The teachers first of all said you’ve got an hour to look for a job and I went straight down to Poole. I didn’t want to work in a shop. I liked to do things with my hands. So I went down there and had the interview – they asked what school did I belong to, I told them. Where were you in exams? I told them I was eighth from top. They phoned up the school, found out all about me, and I was offered the job there and then. And they said when can you start? This was the Friday and I said I can start Monday and they said well would you like a week off – you know – holiday first? I said, no, I’d like to start on Monday please. Went back to school, of course the school already knew that I had a job at Poole Pottery ‘cause Poole Pottery had got in touch with them. And when I started I had to put the handles on the cups. I earnt just under three pound a week. Later on I went to put the white bands on the coloured plates. I stayed there for about eighteen months and I had to leave because I used to suffer from tonsillitis quite a lot. And the doctor said it was because of the dust, so I had to leave, much to my regret.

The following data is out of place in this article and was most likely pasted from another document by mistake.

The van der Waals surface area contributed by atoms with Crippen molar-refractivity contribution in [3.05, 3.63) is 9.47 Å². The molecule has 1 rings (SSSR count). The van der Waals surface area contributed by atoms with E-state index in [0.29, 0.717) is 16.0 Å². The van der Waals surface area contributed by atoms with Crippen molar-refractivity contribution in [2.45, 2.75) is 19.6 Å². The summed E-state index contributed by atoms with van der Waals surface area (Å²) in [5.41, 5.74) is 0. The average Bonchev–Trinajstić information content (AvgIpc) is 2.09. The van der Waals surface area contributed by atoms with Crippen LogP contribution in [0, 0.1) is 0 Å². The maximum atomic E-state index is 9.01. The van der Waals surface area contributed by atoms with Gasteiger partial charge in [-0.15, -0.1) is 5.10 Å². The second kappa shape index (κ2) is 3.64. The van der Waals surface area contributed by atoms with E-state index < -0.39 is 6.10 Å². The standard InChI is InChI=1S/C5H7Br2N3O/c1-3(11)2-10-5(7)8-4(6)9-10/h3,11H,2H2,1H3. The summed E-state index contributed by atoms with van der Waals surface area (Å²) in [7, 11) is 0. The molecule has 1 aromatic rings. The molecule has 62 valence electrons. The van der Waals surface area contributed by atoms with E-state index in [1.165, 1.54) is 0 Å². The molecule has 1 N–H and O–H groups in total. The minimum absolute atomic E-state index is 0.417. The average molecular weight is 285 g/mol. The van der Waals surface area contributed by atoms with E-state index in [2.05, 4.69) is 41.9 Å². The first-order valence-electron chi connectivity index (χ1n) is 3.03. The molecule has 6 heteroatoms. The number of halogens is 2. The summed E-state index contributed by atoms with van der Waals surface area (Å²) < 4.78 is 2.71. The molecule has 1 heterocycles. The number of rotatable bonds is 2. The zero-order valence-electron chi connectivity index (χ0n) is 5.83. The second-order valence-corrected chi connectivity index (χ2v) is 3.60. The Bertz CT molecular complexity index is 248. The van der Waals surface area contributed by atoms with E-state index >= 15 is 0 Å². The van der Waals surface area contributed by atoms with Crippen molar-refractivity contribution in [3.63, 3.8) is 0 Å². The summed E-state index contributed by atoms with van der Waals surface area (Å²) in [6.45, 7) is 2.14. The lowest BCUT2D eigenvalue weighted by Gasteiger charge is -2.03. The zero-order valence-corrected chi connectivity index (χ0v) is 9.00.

My parents bought a little cottage in Town Gate Street near the station. I knew what I wanted to do, I always wanted to be a nurse from when I was quite young. Unfortunately, because I of a very big spine operation I was unable to do that, and my interim job was a sitting down job at Poole Pottery, which I really didn't like very much. I was painting the Poole Pottery - not what I really wanted - but I knew it was a fill-in. And I wasn't too thrilled about working in basically a factory environment with lots of other girls, who were OK, but it wasn't quite what I wanted to do. I believe I was earning one pound fifteen shillings, I think, when I first went there. And I was registered disabled. I think that was one of the reasons they took me on because factories in those days had to take a certain percentage of disabled people, and I was registered disabled because of my back.